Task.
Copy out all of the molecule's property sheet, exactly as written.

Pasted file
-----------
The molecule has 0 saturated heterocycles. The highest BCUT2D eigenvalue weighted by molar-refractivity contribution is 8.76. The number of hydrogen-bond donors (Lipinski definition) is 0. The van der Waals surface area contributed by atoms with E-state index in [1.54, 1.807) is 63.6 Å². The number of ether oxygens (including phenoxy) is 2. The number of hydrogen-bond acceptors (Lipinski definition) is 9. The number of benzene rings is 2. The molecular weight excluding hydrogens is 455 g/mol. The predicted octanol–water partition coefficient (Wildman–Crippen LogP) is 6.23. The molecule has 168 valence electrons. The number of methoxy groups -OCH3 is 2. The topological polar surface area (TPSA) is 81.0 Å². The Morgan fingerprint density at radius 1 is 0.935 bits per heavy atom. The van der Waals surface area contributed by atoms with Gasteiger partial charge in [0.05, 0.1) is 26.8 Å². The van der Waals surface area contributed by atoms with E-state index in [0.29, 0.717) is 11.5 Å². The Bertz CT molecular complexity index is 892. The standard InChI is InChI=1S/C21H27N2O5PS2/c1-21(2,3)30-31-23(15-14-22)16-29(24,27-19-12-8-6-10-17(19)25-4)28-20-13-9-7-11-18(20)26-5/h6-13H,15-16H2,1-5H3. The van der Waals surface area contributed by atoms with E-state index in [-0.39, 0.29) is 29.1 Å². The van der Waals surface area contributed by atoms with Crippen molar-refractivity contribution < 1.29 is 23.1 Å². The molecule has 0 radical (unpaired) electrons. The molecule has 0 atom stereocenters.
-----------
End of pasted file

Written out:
The molecule has 0 saturated heterocycles. The highest BCUT2D eigenvalue weighted by molar-refractivity contribution is 8.76. The number of hydrogen-bond donors (Lipinski definition) is 0. The van der Waals surface area contributed by atoms with E-state index in [1.54, 1.807) is 63.6 Å². The number of ether oxygens (including phenoxy) is 2. The number of hydrogen-bond acceptors (Lipinski definition) is 9. The number of benzene rings is 2. The molecular weight excluding hydrogens is 455 g/mol. The predicted octanol–water partition coefficient (Wildman–Crippen LogP) is 6.23. The molecule has 168 valence electrons. The number of methoxy groups -OCH3 is 2. The topological polar surface area (TPSA) is 81.0 Å². The Morgan fingerprint density at radius 1 is 0.935 bits per heavy atom. The van der Waals surface area contributed by atoms with Gasteiger partial charge in [0.05, 0.1) is 26.8 Å². The van der Waals surface area contributed by atoms with E-state index in [0.29, 0.717) is 11.5 Å². The Bertz CT molecular complexity index is 892. The standard InChI is InChI=1S/C21H27N2O5PS2/c1-21(2,3)30-31-23(15-14-22)16-29(24,27-19-12-8-6-10-17(19)25-4)28-20-13-9-7-11-18(20)26-5/h6-13H,15-16H2,1-5H3. The van der Waals surface area contributed by atoms with E-state index in [-0.39, 0.29) is 29.1 Å². The van der Waals surface area contributed by atoms with Crippen molar-refractivity contribution < 1.29 is 23.1 Å². The molecule has 0 radical (unpaired) electrons. The molecule has 0 atom stereocenters.